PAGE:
How bad does it have to get before the National Party discovers some principles and says that enough is enough? Why does it take this sad state of affairs to call time out and for National members to realise that the game is up, that they cannot use this nasty little nest as a way of getting at Annette King and her husband, and that what is being applied here is the disinfectant of publicity to a very unseemly situation indeed?

Let me briefly remind the House that in taking the difficult decision to end this sorry mess I gave the board notice that I would take into account three key sets of issues. The first was the burgeoning and rapidly deteriorating financial deficit. This is a board that around a year ago said it thought it could balance its budget. Then the chairman was quoted in the Dominion Post as saying that it never really meant to but only said that to get the budget signed by the Minister. And it expects me to keep it on? Is that OK? This is a board that according to that august rag Hawke’s Bay Today tried to tell the people of Hawke’s Bay that when it sold Napier Hospital—and it is a very sensitive matter in the bay; I know that—it was going to have to use the proceeds to pay its operating deficits, even though the previous Minister had told it not to and even though it knows it is against ministry guidelines. How bad does it have to get before Tony Ryall discovers principles?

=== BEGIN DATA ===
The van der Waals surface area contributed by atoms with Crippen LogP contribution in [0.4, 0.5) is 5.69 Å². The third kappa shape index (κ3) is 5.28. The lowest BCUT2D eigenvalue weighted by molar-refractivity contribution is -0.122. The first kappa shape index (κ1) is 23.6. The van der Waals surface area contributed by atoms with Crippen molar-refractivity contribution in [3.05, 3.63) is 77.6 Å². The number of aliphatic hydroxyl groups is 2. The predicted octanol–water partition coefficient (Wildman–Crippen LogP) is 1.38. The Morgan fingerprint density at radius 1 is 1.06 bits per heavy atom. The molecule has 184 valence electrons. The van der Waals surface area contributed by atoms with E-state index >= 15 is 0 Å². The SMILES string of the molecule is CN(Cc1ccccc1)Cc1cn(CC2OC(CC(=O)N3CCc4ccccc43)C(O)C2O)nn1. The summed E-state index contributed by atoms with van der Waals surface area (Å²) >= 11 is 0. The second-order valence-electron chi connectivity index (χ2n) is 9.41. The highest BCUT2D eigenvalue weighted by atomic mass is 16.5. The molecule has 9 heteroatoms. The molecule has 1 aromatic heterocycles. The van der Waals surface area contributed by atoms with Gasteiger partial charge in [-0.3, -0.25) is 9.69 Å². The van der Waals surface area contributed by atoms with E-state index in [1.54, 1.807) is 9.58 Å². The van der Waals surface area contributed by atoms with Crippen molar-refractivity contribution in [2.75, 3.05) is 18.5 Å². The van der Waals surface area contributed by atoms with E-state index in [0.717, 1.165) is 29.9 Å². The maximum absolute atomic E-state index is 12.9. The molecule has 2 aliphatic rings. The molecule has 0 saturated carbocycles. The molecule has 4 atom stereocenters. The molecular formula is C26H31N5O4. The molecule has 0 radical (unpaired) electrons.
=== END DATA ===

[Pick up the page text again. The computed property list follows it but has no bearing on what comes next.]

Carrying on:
But if that was not enough, there was a second group of issues around normal governance practices about a dysfunctional relationship on the board between certain board members and between the board and management. Speaking of management, I ask what the independent report states. It does not matter what I say; it does not matter what Opposition members say. What do the independent experts—the jury of the board’s peers—say? They say on page 86: “a number of failings alleged against management are ultimately the responsibility of the Board.”

Here is a board that blames everybody else except itself. Members should have seen board members lined up there on the radio this morning and on the TV last night, like folks out of Jurassic Park, saying that nothing is wrong. Nothing is wrong? It is OK to spend capital on an operating deficit? It is OK to cut some deals with one’s mates without good governance? It is OK not to declare conflicts of interest? It is OK to have a cushy deal for the pharmacies owned by board members and then charge a surcharge to the people of Hawke’s Bay? That is OK?